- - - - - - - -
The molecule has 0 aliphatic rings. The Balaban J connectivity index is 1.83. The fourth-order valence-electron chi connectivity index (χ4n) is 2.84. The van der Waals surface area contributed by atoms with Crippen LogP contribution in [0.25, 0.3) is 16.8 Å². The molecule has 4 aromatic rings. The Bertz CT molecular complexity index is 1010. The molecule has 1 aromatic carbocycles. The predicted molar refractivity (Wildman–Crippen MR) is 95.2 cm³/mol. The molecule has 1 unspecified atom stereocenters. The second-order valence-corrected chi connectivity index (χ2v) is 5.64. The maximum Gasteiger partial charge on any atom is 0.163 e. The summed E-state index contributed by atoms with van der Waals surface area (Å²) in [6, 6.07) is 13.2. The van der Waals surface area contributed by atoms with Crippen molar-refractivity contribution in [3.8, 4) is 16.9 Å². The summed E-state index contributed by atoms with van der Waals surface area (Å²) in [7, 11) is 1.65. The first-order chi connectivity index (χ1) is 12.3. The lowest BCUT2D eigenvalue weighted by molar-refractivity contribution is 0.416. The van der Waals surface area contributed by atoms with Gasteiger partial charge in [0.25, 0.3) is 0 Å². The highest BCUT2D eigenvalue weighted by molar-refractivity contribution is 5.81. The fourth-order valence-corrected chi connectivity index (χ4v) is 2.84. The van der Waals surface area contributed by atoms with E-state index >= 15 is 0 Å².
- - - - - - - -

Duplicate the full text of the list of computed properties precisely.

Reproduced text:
The molecule has 0 aliphatic rings. The Balaban J connectivity index is 1.83. The fourth-order valence-electron chi connectivity index (χ4n) is 2.84. The van der Waals surface area contributed by atoms with Crippen LogP contribution in [0.25, 0.3) is 16.8 Å². The molecule has 4 aromatic rings. The Bertz CT molecular complexity index is 1010. The molecule has 1 aromatic carbocycles. The predicted molar refractivity (Wildman–Crippen MR) is 95.2 cm³/mol. The molecule has 1 unspecified atom stereocenters. The second-order valence-corrected chi connectivity index (χ2v) is 5.64. The maximum Gasteiger partial charge on any atom is 0.163 e. The summed E-state index contributed by atoms with van der Waals surface area (Å²) in [6, 6.07) is 13.2. The van der Waals surface area contributed by atoms with Crippen molar-refractivity contribution in [3.8, 4) is 16.9 Å². The summed E-state index contributed by atoms with van der Waals surface area (Å²) in [7, 11) is 1.65. The first-order chi connectivity index (χ1) is 12.3. The lowest BCUT2D eigenvalue weighted by molar-refractivity contribution is 0.416. The van der Waals surface area contributed by atoms with Gasteiger partial charge in [0.25, 0.3) is 0 Å². The highest BCUT2D eigenvalue weighted by molar-refractivity contribution is 5.81. The fourth-order valence-corrected chi connectivity index (χ4v) is 2.84. The van der Waals surface area contributed by atoms with E-state index >= 15 is 0 Å².